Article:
We decided to test the shape of our fins as our independent variable in our testlaunches. These fins were placed at equal intervals around the rocket's base and they extended halfway up the rocket's body, with all the sets of fins constructed of the same material to ensure consistency and aerodynamics in our tests. We chose this variable because when we looked at the projects which years past had posted online, we encountered a lot of rockets which were unstable and we also realized that the fins of the rocket could aid this problem by altering stability and providing balance. Our fins, we decided, for our test designs to incorporate fins with a thin rim at its top in order to minimize air resistance but a large vertical area to hopefully stabilize the rocket by possessing strong vertical support. We went about these tests by using the 2 liter rocket for each test and new set of fins.
Our question concerning this test was "What shape of fin will stabilize our rocket most effectively?". This question then led us to hypothesize: "If fin shape affects a rocket's balance, then the ideal fin shape will be a hollow cylinder because this fin shape will most effectively provide the most stable support for the rocket's ideally straight path upward by providing vertical support through long vertical sides and little area for air resistance."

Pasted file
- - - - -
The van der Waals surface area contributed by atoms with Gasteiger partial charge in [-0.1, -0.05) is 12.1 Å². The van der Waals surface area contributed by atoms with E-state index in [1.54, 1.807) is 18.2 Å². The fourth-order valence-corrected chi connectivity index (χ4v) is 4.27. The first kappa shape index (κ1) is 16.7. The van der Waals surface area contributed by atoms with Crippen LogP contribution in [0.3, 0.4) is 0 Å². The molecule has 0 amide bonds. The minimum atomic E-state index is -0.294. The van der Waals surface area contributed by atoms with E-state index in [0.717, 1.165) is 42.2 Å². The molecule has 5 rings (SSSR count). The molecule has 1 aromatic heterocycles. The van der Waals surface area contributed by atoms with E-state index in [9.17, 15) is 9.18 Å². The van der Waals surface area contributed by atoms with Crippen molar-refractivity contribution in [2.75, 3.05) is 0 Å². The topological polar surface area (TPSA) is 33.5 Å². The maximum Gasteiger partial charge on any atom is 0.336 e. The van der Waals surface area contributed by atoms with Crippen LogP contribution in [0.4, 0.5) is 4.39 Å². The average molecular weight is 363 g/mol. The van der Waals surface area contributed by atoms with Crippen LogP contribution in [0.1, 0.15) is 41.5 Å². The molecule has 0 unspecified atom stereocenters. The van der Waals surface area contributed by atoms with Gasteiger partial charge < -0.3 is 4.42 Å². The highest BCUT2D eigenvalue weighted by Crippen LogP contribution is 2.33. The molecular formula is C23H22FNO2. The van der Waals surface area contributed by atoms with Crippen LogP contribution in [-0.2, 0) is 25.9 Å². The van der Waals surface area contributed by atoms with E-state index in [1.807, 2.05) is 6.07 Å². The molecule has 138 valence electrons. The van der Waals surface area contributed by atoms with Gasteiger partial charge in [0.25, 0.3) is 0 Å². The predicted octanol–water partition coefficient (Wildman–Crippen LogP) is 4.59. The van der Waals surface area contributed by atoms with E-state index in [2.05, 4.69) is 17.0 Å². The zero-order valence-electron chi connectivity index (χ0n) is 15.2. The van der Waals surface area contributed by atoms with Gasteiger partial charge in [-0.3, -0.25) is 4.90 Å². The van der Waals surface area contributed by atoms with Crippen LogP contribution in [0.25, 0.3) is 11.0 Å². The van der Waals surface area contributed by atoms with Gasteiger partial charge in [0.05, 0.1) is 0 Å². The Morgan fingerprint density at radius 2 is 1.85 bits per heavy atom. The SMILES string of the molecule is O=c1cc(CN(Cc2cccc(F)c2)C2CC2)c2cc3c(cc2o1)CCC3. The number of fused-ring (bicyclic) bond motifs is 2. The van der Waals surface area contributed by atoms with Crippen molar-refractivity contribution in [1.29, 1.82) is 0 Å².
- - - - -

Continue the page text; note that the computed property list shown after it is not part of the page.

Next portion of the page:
(Above) The body of our rocket without fins
Procedure
We went about testing our variable by creating 3 sets of 4 test fins; each in the form of a different shape whose effectiveness on our rocket's balance we wanted to test. The 3 shapes were conical, 2 dimensional triangles, and a hollow cylindrical shape. These shapes each had differing properties of thickness and size of area which would attract air resistance. We taped each set of fins tightly on the rocket before each test flight, and on each flight we recorded the results of each set of fins. We flew each test set only once; we were rather pressed for time. Other than the shapes of our sets of fins, we kept all of our variables constant with each trial (these variables are listed below) but the variable which we were unfortunately not able to keep constant was the amount of pressure we pumped into the rocket for each test flight. On our first test flight, there were several leaks in the rocket and the P.S.I. was only able to reach 30. After some work on the rocket, we returned it to the launchpad only to find that there were more leaks and we therefore had to pump the pressure to about 20 P.S.I., while the next time we wanted to again return to 30 P.S.I. in order to correspond with our first test flight air pressure.
(Above) Our first set of 2D triangle fins
(Above) Our rocket on the launchpad outfitted with conical fins

(Above) Our rocket on the launchpad outfitted with hollow cylindrical fins

Data